Arrested for daubing swastikas and putting up posters, he was eventually smuggled over the border into Germany in 1934 in order to avoid further arrest. He reported to a local SA detachment and was employed on guard duty outside a camp.
Having joined the SS, he was sent in 1940 to Schloss Hartheim near Linz, a centre for killing off the mentally sick and handicapped. The institution was run from Tiergartenstrasse 4 in Berlin, headquarters of the so-called ‘Foundation for Institutional Care'. Handpicked on the basis of his Hartheim record to help build the Sobibor camp (he arrived there in March 1942), he was promoted in September 1943 to SS-Oberscharfuhrer and received the Iron Cross from Himmler for his proficiency as a mass murderer.
Sentenced to death in absentia by the Nuremberg Tribunal, he laid low as a building labourer in Graz, where he met his Austrian compatriot, Franz Stangl, the ex-Commandant of Treblinka. The two men proceeded south to Rome, escaping with the help of the Vatican via Syria to Brazil, where Wagner was admitted as a permanent resident on 12 April 1950. There he lived happily and freely in a Bavarian-style house outside Sao Paulo until his arrest on 30 May 1978. Wagner had been spotted among the guests at an old comrades’ gathering to celebrate Hitler’s eighty-ninth birthday by two reporters of a Rio de Janeiro newspaper. Extradition requests from Israel, Austria (where Wagner had been a citizen) and Poland were rejected by Brazil’s Attorney-General.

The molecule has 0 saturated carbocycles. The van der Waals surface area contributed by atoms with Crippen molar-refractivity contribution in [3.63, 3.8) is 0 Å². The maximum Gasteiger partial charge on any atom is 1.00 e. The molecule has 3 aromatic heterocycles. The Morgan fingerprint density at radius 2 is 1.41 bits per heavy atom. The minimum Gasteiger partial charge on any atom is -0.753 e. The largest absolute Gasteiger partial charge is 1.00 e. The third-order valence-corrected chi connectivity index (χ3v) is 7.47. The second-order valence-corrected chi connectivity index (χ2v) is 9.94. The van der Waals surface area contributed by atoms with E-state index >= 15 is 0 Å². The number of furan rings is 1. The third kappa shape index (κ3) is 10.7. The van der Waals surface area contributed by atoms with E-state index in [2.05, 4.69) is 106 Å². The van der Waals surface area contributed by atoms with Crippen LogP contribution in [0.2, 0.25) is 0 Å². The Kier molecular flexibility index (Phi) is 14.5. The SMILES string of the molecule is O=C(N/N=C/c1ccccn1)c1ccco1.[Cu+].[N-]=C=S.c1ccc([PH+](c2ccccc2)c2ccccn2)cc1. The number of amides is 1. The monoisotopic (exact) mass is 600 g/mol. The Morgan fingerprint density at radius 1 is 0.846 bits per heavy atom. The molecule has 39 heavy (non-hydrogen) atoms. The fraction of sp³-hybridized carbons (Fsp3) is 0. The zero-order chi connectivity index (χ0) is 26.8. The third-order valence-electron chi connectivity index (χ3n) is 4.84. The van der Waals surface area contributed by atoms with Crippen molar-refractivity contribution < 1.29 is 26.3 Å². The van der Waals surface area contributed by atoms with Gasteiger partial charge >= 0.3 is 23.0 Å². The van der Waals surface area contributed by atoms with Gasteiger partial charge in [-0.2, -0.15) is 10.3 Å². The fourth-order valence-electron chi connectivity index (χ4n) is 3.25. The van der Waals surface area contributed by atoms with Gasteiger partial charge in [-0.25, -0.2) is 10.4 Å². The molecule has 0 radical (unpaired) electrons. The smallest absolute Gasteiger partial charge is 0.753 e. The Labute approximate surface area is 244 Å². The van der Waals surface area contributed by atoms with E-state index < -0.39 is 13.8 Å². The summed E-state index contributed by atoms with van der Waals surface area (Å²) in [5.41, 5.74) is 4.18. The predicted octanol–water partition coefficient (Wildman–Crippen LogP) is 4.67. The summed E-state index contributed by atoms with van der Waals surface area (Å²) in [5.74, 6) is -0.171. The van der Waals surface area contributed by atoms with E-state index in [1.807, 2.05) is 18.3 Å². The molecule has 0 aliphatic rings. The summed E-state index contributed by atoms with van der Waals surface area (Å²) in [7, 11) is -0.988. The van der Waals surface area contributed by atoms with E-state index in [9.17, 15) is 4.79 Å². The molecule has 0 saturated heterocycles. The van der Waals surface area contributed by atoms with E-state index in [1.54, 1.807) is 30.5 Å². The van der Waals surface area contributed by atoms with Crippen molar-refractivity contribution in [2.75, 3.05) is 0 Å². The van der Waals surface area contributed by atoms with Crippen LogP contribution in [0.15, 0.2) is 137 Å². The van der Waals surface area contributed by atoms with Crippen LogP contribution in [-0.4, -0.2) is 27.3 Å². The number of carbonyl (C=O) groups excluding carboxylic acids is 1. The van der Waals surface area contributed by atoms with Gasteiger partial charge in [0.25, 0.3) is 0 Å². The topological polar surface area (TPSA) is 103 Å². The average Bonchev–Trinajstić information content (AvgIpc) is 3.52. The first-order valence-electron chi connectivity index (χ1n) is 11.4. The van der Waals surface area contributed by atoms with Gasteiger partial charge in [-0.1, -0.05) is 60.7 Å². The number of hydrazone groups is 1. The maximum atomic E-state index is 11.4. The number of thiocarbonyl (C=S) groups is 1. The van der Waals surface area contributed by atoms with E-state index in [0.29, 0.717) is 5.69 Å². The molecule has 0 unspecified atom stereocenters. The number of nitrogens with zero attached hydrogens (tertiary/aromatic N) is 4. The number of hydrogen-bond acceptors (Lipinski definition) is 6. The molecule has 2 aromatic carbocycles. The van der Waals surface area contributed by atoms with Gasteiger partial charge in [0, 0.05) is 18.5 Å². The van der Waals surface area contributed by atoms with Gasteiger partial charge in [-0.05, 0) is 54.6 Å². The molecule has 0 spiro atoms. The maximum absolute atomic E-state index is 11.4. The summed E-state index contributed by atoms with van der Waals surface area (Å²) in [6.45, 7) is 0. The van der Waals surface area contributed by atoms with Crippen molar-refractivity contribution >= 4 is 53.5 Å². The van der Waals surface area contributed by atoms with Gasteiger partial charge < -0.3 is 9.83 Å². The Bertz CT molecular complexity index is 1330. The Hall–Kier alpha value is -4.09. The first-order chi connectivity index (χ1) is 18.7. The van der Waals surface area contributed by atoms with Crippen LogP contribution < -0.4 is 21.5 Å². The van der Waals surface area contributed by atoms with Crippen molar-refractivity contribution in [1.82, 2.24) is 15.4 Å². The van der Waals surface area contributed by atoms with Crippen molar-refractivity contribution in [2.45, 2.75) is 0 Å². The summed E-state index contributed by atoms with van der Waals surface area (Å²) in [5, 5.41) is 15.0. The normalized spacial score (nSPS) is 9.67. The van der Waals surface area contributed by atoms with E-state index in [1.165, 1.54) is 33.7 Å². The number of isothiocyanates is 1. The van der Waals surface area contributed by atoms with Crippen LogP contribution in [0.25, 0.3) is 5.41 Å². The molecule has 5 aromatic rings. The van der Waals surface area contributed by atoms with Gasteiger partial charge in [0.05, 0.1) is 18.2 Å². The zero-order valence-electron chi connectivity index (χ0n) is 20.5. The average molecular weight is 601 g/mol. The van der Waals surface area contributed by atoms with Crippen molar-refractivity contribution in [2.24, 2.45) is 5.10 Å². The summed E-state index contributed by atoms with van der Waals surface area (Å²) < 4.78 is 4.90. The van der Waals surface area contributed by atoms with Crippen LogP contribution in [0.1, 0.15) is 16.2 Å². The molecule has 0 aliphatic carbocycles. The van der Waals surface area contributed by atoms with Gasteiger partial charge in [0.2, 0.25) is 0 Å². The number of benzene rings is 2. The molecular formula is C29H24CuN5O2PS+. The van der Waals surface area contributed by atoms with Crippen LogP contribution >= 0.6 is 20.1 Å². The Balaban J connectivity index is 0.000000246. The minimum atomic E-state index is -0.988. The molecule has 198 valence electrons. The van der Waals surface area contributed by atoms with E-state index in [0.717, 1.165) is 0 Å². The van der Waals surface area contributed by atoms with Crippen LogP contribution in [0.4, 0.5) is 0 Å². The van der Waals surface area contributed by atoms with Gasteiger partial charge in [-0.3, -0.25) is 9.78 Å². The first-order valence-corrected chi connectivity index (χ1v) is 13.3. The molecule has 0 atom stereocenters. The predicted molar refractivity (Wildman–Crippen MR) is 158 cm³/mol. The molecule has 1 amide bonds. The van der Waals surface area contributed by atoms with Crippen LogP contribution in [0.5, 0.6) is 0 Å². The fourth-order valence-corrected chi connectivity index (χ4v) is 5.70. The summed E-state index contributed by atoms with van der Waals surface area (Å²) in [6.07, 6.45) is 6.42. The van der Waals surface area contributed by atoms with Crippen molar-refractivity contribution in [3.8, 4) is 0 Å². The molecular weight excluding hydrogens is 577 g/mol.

On 22 June 1979 the Brazilian Supreme Court also turned down a West German extradition request. Wagner, a dedicated Nazi, showed no remorse for his crimes.
Quotations: In a television interview about the exterminations at Sobibor (BBC, 18 June 1979), he commented: ‘I had no feelings. ... It just became another job. In the evening we never discussed our work, but just drank and played cards.'
Between May 1942 and its closure in late October 1943, approximately 250,000 Jews were killed in Sobibor. As the senior NCO in the camp and second-in-command at Sobibor - he was also Franz Stangl's deputy at Treblinka - Master-Sergeant Wagner was in charge of ‘selection' and ordered the deaths of hundreds of thousands of Jews. Known to his victims as the ‘Human Beast’, he has been described as an insatiable sadist and ‘one of the most brutal thugs’ in the camps, who incited others to hang, beat and kill prisoners.
Not by chance, the revolt at Sobibor in October 1943 took place during Wagner's vacation. On his return he was ordered to close the camp and was subsequently transferred to Italy where he again participated in the ‘Final Solution'. He ended the war in an American POW camp, from which he was released on producing false papers.
Quotes from others about the person
According to one survivor, Wagner ‘didn’t eat his lunch if he didn't kill daily. With an axe, shovel or even his hands. He had to have blood.' Another survivor recalled: ‘He was an Angel of Death. For him, torturing and killing was a pleasure. When he killed he smiled.’